After the 2015 election, 29% of MPs are women, compared to 23% in 2010. 191 women were elected at the 2015 General election, 44 more than in 2010. 191 is the highest ever number of women in the House of Commons.
Women MPs by party include: 99 Labour, 68 Conservative, 20 SNP and no Liberal Democrats.
Labour MPs are just over half (52%) of all women MPs and Conservative 36%. The Labour proportion is higher relative to their 35% share of total MPs and the Conservative proportion is lower than their 51% of all MPs of both sexes.
Men and Women MPs by party
The number of women MPs and the proportions for their party grew for each of the three largest parties currently in the Commons, Conservative, Labour and SNP. Now, 43% of Labour MPs are women and 21% of Conservative and 36% of SNP. The large loss of Liberal Democrat seats at the election left them with 8 MPs, none of whom is female.
Women MPs by party 2010 and 2015
1,033 (26%) of the 3,971 candidates at the 2015 General Election were women.
In the 2015 Election, women comprised:
- 26% of Conservative candidates
- 26% of Liberal Democrat candidates
- 34% of Labour candidates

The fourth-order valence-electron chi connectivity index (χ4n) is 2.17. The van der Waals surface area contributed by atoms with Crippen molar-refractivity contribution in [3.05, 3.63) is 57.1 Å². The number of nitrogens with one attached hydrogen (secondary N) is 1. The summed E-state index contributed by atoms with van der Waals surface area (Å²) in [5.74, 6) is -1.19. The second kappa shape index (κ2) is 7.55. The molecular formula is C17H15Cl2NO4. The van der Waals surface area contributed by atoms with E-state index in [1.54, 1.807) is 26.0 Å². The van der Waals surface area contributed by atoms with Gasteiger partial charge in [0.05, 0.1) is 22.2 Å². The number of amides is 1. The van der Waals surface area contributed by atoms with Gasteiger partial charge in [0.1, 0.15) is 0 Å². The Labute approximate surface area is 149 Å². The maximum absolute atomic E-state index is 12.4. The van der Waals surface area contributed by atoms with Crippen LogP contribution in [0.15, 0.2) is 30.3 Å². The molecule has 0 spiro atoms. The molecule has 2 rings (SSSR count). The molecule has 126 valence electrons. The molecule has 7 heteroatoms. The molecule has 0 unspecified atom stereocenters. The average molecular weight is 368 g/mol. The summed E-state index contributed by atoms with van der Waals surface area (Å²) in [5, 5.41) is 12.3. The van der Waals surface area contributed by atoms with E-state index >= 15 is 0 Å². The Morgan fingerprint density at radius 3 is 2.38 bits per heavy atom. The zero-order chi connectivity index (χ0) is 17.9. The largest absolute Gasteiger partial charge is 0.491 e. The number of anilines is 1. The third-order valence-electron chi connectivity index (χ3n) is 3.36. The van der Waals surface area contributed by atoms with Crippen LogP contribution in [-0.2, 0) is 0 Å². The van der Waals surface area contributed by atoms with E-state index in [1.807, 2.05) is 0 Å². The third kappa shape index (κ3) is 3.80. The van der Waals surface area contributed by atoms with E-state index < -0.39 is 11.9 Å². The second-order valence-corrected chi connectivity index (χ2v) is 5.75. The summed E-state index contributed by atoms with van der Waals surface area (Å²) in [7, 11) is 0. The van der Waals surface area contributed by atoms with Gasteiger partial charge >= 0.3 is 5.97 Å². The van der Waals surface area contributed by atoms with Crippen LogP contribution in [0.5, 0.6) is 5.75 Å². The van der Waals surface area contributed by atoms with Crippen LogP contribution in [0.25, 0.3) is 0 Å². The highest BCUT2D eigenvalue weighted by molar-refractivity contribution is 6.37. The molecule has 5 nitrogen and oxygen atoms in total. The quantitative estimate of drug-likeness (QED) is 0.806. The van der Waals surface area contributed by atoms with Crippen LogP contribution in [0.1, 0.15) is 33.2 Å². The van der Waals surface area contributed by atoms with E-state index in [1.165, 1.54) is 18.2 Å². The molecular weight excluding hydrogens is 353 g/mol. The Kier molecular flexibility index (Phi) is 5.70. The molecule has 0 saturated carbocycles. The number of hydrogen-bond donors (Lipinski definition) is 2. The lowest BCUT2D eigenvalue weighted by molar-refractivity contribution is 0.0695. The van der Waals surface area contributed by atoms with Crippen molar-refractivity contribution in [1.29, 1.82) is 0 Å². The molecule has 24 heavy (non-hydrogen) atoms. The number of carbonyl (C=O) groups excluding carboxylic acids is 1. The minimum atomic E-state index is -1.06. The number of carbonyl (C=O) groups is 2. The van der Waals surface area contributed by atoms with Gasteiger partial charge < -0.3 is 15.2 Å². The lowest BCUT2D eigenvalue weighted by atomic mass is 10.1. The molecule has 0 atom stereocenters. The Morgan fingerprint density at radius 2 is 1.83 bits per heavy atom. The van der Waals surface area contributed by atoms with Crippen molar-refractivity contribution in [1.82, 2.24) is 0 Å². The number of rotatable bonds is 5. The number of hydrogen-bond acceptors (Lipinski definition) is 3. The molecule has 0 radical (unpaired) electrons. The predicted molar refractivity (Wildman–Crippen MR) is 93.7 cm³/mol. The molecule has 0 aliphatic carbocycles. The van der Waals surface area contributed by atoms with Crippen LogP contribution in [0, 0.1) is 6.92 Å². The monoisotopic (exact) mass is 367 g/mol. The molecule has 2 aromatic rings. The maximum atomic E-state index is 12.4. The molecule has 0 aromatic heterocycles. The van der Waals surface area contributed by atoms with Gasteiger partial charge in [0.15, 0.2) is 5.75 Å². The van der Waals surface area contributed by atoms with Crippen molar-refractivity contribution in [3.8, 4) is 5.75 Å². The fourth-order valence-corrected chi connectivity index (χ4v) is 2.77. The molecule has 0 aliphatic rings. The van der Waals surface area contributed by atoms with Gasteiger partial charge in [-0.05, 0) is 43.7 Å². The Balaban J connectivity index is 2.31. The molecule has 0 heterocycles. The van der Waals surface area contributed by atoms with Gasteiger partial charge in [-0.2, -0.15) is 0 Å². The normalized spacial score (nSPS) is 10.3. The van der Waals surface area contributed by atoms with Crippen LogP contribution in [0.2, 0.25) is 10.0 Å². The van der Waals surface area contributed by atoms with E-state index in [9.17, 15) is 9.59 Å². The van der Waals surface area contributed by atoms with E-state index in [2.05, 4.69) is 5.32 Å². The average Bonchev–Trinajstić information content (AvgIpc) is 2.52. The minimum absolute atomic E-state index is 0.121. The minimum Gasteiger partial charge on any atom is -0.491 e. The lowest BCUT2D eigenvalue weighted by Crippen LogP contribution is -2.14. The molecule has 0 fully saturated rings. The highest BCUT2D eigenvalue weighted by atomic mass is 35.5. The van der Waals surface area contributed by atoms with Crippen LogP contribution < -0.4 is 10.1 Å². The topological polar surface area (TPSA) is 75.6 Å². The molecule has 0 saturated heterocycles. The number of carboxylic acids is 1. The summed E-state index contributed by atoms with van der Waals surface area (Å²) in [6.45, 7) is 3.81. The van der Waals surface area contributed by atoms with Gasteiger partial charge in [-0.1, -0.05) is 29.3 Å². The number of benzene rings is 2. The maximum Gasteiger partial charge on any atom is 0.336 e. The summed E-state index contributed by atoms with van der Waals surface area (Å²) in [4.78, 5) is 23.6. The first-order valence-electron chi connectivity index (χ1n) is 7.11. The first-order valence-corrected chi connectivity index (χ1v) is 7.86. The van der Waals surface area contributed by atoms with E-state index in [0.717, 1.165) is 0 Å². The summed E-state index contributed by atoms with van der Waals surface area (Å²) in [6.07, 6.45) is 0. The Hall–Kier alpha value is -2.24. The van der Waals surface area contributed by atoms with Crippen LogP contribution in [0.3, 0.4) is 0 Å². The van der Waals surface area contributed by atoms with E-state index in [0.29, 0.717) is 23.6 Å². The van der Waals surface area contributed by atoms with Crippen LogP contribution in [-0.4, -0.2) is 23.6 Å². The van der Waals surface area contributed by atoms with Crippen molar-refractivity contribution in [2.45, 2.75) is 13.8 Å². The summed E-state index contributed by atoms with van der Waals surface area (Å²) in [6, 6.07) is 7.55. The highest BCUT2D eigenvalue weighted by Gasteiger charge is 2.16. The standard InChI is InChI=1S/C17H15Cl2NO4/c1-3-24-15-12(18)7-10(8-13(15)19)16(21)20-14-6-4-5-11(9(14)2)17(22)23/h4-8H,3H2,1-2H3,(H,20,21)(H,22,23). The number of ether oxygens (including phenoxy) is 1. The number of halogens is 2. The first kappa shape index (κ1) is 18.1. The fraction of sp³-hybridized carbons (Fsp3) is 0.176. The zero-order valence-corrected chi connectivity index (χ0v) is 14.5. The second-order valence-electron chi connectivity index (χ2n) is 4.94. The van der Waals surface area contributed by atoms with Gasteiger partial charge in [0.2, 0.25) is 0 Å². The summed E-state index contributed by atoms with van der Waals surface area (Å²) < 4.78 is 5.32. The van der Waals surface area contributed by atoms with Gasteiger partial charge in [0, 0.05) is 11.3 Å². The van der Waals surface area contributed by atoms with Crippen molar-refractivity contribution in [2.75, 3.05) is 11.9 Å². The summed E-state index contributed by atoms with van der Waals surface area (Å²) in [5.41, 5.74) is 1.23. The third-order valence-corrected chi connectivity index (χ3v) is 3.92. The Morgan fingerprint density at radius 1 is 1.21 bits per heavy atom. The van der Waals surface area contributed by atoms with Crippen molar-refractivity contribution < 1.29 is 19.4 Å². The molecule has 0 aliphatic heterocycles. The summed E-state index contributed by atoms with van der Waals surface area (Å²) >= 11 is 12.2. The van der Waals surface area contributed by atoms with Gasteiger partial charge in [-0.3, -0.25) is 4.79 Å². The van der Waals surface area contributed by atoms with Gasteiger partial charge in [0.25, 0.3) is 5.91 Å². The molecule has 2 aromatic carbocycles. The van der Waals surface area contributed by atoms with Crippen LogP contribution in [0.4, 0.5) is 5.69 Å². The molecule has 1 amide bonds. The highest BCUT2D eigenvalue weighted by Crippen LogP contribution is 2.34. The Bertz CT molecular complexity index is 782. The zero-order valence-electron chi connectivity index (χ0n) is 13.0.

- 36% of SNP candidates
For Labour candidates the proportion of women was higher in seats they previously held and those with the narrowest margin for them to win, than in less winnable seats (those which required a higher percentage majority to be overturned). For the Conservatives the opposite is the case, sitting MPs and seats which would be most easily won had lower proportions of women candidates than those which were less winnable.
Marginality is measured as the difference in percentage vote share of the party’s candidate from the winning candidate or, in seats won by the party, from the candidate in second place at the 2010 election. A positive marginality means the party won the seat in 2010. Seats with a negative marginality are those that party did not win in 2010 – a seat with marginality between -0% to -10% should be easier for that party to win than one where the marginality is between -20% to -30%.
Of the 650 constituencies in the UK:
- 16%, 102, had no women candidates
- 227 had just one woman candidate
- 49% had two or more women candidates
- there were 575 where less than half the candidates were women
- there were no constituencies where all candidates were women (in contrast to the 102 in which all candidates were men).
Constituencies by number of candidates by gender
The bars show the number of constituencies by the number of male and female candidates. For example, there were 227 constituencies with one woman candidate.